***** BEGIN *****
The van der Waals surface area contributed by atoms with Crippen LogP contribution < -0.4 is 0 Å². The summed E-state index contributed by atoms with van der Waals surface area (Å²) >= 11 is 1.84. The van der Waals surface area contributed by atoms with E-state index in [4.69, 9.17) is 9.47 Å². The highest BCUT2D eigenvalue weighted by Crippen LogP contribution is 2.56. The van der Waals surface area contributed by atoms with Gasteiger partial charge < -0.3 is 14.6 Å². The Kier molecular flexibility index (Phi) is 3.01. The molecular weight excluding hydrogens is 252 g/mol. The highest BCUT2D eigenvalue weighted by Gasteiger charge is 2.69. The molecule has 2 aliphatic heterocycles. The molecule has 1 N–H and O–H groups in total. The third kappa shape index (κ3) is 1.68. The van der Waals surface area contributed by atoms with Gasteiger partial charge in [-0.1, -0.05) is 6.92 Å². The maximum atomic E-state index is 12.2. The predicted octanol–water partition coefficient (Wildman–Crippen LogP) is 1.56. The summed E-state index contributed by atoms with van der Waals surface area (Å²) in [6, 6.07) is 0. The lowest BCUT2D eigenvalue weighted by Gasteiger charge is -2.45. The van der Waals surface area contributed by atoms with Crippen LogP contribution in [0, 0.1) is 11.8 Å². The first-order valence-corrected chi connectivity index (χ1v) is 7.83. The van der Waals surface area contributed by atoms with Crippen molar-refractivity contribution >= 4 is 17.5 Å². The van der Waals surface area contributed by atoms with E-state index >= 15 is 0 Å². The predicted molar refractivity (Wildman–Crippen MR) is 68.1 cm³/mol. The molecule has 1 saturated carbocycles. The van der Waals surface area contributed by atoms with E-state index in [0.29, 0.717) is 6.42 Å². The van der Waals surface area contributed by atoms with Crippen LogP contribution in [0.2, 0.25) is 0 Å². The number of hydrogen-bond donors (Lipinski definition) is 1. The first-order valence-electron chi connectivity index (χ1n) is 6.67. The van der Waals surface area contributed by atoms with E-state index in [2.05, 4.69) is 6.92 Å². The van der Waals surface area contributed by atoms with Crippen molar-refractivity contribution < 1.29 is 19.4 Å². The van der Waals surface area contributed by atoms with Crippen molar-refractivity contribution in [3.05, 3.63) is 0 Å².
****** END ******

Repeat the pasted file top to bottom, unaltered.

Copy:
The van der Waals surface area contributed by atoms with Crippen LogP contribution < -0.4 is 0 Å². The summed E-state index contributed by atoms with van der Waals surface area (Å²) >= 11 is 1.84. The van der Waals surface area contributed by atoms with E-state index in [4.69, 9.17) is 9.47 Å². The highest BCUT2D eigenvalue weighted by Crippen LogP contribution is 2.56. The van der Waals surface area contributed by atoms with Gasteiger partial charge < -0.3 is 14.6 Å². The Kier molecular flexibility index (Phi) is 3.01. The molecular weight excluding hydrogens is 252 g/mol. The highest BCUT2D eigenvalue weighted by Gasteiger charge is 2.69. The molecule has 2 aliphatic heterocycles. The molecule has 1 N–H and O–H groups in total. The third kappa shape index (κ3) is 1.68. The van der Waals surface area contributed by atoms with Gasteiger partial charge in [-0.1, -0.05) is 6.92 Å². The maximum atomic E-state index is 12.2. The predicted octanol–water partition coefficient (Wildman–Crippen LogP) is 1.56. The summed E-state index contributed by atoms with van der Waals surface area (Å²) in [6, 6.07) is 0. The lowest BCUT2D eigenvalue weighted by Gasteiger charge is -2.45. The van der Waals surface area contributed by atoms with Crippen LogP contribution in [0, 0.1) is 11.8 Å². The first-order valence-corrected chi connectivity index (χ1v) is 7.83. The van der Waals surface area contributed by atoms with Crippen molar-refractivity contribution >= 4 is 17.5 Å². The van der Waals surface area contributed by atoms with E-state index >= 15 is 0 Å². The predicted molar refractivity (Wildman–Crippen MR) is 68.1 cm³/mol. The molecule has 1 saturated carbocycles. The van der Waals surface area contributed by atoms with E-state index in [0.29, 0.717) is 6.42 Å². The van der Waals surface area contributed by atoms with Crippen LogP contribution in [0.2, 0.25) is 0 Å². The number of hydrogen-bond donors (Lipinski definition) is 1. The first-order valence-electron chi connectivity index (χ1n) is 6.67. The van der Waals surface area contributed by atoms with E-state index in [2.05, 4.69) is 6.92 Å². The van der Waals surface area contributed by atoms with Crippen molar-refractivity contribution < 1.29 is 19.4 Å². The van der Waals surface area contributed by atoms with Crippen molar-refractivity contribution in [3.05, 3.63) is 0 Å².